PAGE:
Genomic Survey of a Hyperparasitic Microsporidian Amphiamblys sp. (Metchnikovellidae)

Genome Biol Evol. 2017 Mar 1;9(3):454-467. doi: 10.1093/gbe/evw235.


Metchnikovellidae are a group of unusual microsporidians that lack some of the defining ultrastructural features characteristic of derived Microsporidia and are thought to be one of their earliest-branching lineages. The basal position of metchnikovellids was never confirmed by molecular phylogeny in published research, and thus far no genomic data for this group were available. In this work, we obtain a partial genome of metchnikovellid Amphiamblys sp. using multiple displacement amplification, next-generation sequencing, and metagenomic binning approaches. The partial genome, which we estimate to be close to 90% complete, displays genome compaction on par with gene-dense microsporidian genomes, but contains an unusual repertoire of unique repeat elements. Phylogenetic analyses of multigene datasets place Amphiamblys sp. as the first branch of the microsporidian lineage following the divergence of a mitochondriate microsporidian Mitosporidium. We find evidence for a mitochondrial remnant presumably functionally equivalent to a mitosome in Amphiamblys sp. and the common enzymatic complement for microsporidian anaerobic metabolism. Comparative genomic analyses identify the conservation of components for clathrin vesicle formation as one of the key features distinguishing the metchnikovellid from its highly derived relatives. The presented data confirm the notion of Metchnikovellidae as a less derived microsporidian group, and provide an additional stepping stone for reconstruction of an evolutionary transition from the early diverging parasitic fungi to derived Microsporidia.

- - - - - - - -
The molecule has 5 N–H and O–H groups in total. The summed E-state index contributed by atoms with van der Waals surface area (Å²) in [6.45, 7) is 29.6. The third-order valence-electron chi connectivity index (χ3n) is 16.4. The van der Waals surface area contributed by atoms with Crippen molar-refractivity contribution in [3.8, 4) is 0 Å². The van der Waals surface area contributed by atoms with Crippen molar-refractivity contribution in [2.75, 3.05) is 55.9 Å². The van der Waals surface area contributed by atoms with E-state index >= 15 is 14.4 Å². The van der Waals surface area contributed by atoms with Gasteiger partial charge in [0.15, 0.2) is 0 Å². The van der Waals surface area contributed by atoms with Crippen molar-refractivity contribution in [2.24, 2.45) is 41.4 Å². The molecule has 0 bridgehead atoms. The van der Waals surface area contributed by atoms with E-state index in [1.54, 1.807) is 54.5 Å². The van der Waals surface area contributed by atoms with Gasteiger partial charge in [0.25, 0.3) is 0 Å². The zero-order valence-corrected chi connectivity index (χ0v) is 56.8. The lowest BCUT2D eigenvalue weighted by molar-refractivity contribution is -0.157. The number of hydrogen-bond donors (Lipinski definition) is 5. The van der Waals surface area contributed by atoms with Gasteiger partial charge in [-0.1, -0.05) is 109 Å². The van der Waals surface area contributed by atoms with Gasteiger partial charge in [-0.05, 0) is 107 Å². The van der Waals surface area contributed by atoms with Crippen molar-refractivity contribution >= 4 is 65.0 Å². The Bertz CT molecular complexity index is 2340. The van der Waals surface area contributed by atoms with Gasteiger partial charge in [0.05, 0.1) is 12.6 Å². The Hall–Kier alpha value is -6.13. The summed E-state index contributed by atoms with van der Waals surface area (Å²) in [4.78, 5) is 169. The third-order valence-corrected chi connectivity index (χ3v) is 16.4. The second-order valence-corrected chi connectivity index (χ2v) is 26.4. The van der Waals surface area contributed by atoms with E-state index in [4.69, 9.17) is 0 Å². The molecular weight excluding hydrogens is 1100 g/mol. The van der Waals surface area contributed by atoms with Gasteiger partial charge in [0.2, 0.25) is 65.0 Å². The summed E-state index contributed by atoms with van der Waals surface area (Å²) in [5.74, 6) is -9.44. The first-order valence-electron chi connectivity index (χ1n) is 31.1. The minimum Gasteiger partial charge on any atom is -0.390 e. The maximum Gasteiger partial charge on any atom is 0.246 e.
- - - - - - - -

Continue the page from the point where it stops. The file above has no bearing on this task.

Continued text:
Keywords: Metchnikovellidae; Microsporidia; comparative genomics; genome evolution; phylogenomics; phylogeny.

MeSH terms

  • Anaerobiosis / genetics*
  • Animals
  • Evolution, Molecular*
  • Genome, Fungal
  • Metagenomics
  • Microsporidia / genetics*
  • Microsporidia / pathogenicity
  • Phylogeny*